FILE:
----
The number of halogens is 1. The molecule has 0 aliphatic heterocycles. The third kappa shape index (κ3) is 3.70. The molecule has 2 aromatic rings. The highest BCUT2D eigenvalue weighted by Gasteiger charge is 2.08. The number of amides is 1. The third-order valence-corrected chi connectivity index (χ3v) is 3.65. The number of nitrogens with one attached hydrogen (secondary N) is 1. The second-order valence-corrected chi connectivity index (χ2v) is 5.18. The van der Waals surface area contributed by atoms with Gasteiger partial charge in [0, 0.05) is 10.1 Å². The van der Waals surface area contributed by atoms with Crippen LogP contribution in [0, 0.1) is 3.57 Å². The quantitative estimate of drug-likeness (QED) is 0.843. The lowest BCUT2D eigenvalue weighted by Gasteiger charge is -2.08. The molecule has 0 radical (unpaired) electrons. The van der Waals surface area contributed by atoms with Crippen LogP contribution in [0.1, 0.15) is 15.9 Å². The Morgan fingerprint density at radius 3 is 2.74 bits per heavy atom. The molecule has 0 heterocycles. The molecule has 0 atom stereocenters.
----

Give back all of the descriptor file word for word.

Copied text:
The number of halogens is 1. The molecule has 0 aliphatic heterocycles. The third kappa shape index (κ3) is 3.70. The molecule has 2 aromatic rings. The highest BCUT2D eigenvalue weighted by Gasteiger charge is 2.08. The number of amides is 1. The third-order valence-corrected chi connectivity index (χ3v) is 3.65. The number of nitrogens with one attached hydrogen (secondary N) is 1. The second-order valence-corrected chi connectivity index (χ2v) is 5.18. The van der Waals surface area contributed by atoms with Gasteiger partial charge in [0, 0.05) is 10.1 Å². The van der Waals surface area contributed by atoms with Crippen LogP contribution in [0, 0.1) is 3.57 Å². The quantitative estimate of drug-likeness (QED) is 0.843. The lowest BCUT2D eigenvalue weighted by Gasteiger charge is -2.08. The molecule has 0 radical (unpaired) electrons. The van der Waals surface area contributed by atoms with Crippen LogP contribution in [0.1, 0.15) is 15.9 Å². The Morgan fingerprint density at radius 3 is 2.74 bits per heavy atom. The molecule has 0 heterocycles. The molecule has 0 atom stereocenters.